In this episode of the Golf Science Lab we dive into everything golf shafts, so you can make a better educated decision the next time you’re purchasing a new club and it comes time to select a shaft.
The shaft in each golf club has an impact on the ball flight…
> The height of the shot.
> The curvature of the shot.
> The speed of the club head.
>The direction it’s traveling (hitting it in-to-out or out-to-in, positive or negative angle of attack)
> The orientation of that club head with the face. Is the face open to the path, you know, are you going to slice the ball? Is it close to the path?
All of these variables can be influenced by the shaft of a club and was talk through each step on this episode with Dr Sasho MacKenzie and Liam Mucklow.
Flex and the Golf Shaft
During the swing flex in a shaft causes deflection. The two aspects of that are lead and toe down deflection, so the club is drooping and leading relative to the grip (see graphic).
This is why you see the recommendation for slower swinging golfers to play more flexible shaft. In general, especially with the driver, you’re going to want to have a higher launch angle with more spin if you have a slower club head speed and typically if you play a more flexible shaft, that’s going to help those parameters.
Shafts don’t have a systematic effect on club head speed.
There’s a general thought that the more flexible shaft will give you more club head speed. There is a variable called kick velocity which shows how much speed is added to club head speed due to the shaft flexing (it’s the rate that the club moves from lagging to leading in the swing at impact in particular).
While everybody had higher kick velocity with the more flexible shaft, not everybody had higher club head speed with the more flexible shaft because as that shaft kicks forward, it actually tends to slow down the hands.
Length and Weight
If you’re swinging two clubs with the same angular velocity the longer the club the more speed you’re going to create. There’s a little simple equation that says, the linear speed of something is equal to the angular velocity times the radius of that something.
By using a longer shaft it increases the radius thus why the driver is the longest club in the bag.
The heavier the club gets, so the more massive a shaft gets; which [Unclear 0:10:55] overall inertia of the club, the more tendency there is to swing that club out to the right. It just doesn’t seem to want to come in-to-out or out-to-in. So that’s one way the shaft can influence the path
To get the full details on these concepts listen to the complete show below:
About Our Guests
Dr. MacKenzie completed a PhD in Sports Biomechanics at the University of Saskatchewan, which focused on 3D forward dynamics simulation of the golf swing.
He is currently an associate professor in the Department of Human Kinetics at St. FrancisXavierUniversity and his research interests lie in the optimization of human movement with a strong emphasis on sport performance.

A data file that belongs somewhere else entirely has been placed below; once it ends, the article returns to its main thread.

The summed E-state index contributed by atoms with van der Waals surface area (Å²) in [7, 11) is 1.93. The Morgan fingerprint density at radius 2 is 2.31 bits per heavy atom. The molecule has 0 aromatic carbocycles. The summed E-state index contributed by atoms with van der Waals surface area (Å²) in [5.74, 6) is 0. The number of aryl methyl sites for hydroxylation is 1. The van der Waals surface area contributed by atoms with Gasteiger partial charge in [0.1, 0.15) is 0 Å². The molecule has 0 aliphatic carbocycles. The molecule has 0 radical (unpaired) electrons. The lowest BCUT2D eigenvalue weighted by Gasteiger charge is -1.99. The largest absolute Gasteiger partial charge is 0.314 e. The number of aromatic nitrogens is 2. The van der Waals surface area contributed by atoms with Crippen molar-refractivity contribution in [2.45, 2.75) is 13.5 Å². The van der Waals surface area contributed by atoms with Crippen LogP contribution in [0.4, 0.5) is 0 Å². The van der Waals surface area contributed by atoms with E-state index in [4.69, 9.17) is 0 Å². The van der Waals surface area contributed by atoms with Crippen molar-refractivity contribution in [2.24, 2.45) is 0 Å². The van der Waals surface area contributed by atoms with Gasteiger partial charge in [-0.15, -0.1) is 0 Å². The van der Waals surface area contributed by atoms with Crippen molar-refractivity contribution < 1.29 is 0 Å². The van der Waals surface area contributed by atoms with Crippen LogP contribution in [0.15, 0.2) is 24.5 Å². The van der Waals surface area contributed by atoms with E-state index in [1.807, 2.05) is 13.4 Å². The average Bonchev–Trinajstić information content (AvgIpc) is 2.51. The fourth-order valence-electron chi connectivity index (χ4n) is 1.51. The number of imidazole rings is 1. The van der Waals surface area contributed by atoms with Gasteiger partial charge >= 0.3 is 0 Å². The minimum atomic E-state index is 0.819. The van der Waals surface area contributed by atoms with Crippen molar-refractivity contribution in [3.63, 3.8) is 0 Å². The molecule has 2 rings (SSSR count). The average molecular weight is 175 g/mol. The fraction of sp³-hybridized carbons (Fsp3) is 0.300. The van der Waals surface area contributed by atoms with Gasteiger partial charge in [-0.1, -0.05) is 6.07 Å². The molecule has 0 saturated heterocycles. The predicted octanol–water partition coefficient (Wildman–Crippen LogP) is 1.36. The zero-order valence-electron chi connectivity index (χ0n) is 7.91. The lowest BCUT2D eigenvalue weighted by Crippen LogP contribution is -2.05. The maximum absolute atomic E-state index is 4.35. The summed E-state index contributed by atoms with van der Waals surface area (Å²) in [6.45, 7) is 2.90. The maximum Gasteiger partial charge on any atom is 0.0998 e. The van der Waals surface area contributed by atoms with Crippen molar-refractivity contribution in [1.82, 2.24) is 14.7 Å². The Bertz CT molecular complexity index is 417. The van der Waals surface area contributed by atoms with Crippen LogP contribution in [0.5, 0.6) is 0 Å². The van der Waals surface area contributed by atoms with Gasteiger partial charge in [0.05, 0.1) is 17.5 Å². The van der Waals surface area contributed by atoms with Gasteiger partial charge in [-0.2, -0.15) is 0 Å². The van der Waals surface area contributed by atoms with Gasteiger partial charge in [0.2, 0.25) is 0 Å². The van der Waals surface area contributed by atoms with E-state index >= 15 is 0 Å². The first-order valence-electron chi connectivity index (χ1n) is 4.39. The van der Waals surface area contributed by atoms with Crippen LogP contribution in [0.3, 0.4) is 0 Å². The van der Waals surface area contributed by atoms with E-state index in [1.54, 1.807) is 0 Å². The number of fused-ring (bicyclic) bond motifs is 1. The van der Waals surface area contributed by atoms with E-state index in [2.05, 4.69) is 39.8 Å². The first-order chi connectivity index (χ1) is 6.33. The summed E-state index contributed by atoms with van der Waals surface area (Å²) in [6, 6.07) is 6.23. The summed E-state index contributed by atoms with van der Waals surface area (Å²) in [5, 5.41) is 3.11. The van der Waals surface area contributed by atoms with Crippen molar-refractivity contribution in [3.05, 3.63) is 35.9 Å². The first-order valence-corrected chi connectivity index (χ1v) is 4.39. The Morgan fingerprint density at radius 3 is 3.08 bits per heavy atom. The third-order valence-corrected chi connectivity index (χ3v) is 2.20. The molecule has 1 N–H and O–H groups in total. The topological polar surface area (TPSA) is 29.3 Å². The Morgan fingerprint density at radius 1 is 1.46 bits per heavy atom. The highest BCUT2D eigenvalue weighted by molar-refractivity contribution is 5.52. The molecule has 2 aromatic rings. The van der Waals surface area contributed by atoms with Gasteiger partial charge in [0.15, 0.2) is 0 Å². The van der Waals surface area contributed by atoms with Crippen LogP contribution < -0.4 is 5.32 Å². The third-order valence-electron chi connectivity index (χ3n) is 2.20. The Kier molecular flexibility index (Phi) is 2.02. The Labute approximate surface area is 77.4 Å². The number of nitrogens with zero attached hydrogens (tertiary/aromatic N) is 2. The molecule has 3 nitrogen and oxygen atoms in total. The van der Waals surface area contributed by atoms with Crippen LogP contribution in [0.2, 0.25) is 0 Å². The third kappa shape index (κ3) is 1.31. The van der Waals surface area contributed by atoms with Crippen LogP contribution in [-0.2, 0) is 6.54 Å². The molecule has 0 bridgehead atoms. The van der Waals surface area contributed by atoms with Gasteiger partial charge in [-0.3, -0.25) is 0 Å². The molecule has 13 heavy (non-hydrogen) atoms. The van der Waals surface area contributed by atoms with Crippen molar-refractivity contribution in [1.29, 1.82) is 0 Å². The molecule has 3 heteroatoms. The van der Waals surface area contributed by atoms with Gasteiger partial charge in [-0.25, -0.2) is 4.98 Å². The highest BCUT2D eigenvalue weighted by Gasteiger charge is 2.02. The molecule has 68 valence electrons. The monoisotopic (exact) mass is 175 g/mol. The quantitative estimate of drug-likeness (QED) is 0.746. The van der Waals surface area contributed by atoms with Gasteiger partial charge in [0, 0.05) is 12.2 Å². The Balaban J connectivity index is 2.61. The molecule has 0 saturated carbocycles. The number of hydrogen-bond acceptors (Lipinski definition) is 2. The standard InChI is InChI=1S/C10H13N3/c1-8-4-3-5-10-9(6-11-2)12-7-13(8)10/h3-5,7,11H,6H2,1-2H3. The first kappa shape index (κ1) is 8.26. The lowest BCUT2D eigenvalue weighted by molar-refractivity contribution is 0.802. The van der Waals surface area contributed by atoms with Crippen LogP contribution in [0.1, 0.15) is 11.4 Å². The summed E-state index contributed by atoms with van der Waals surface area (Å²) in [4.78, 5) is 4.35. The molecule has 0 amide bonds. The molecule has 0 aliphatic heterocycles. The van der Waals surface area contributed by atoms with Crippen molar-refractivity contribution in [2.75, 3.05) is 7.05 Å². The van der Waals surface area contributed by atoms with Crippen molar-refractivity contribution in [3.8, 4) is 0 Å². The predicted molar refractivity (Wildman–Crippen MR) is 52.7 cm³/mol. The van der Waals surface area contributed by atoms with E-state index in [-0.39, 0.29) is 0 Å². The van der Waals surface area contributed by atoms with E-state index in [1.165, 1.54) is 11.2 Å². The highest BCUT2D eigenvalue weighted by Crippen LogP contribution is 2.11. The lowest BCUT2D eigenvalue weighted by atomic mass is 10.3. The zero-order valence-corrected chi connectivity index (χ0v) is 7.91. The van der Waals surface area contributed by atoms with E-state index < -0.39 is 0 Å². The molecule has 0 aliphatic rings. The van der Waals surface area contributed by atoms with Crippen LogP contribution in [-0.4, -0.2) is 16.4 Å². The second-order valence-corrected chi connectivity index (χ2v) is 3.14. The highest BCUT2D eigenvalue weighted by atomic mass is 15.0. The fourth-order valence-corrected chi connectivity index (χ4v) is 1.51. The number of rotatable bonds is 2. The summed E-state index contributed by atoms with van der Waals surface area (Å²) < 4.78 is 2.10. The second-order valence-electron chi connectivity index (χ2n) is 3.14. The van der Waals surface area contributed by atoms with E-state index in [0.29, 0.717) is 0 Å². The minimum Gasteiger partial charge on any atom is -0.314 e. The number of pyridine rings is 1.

His research encompasses both optimal sport movement patterns as well as the most advantageous training techniques. He has conducted, presented, and published research on putting, shaft dynamics, 3D mechanics of the swing, shoe fitting, and the role of center of pressure in the golf swing.
Relevant Research on Golf Shafts
The influence of golf shaft stiffness on grip and clubhead kinematics
The Influence of Clubhead Mass on Clubhead and Golf Ball Kinematics
Golfer Specific Responses to Shaft Stiffness
How does shaft flexibility affect the delivery of the clubhead to the ball?
Understanding the mechanisms of shaft deflection in the golf swing
Additional Commentary from Liam Mucklow
Liam joined the PGA of Canada in 2001, one year prior to graduating from the University of Alberta in 2002 with a Bachelor’s of Physical Education. At University Liam was on the varsity golf team, an All Star volleyball player and a medalist in badminton.
After spending nearly a decade with the World Long Drive Tour, California Mini Tours and various Professional Tours in Asia Liam dedicated his full focus to coaching. His innovative programming that combines student accountability and deliver quantifiable results have remain unique in the industry.
More recently Liam has refocused his energy on Education and Research. He has been working with the PGA of Canada to provide the highest level Golf Coaches in Canada with support on analyzing performance with technology. Liam also helped the Titleist Performance Institute launch its worldwide Power Coach Certification program in May of 2013. In 2014 Liam presented at the World Scientific Congress of Golf in Australia, and the World Golf Fitness Summit in California. This year he has been confirmed for to host a 3 hour workshop at the WSCG in St Andrews, Scotland. Liam will be demonstrating his Speed Set Driver Fitting protocol. This process has been consistently delivering golfers of all levels and addition 4-7% total distance through equipment optimization.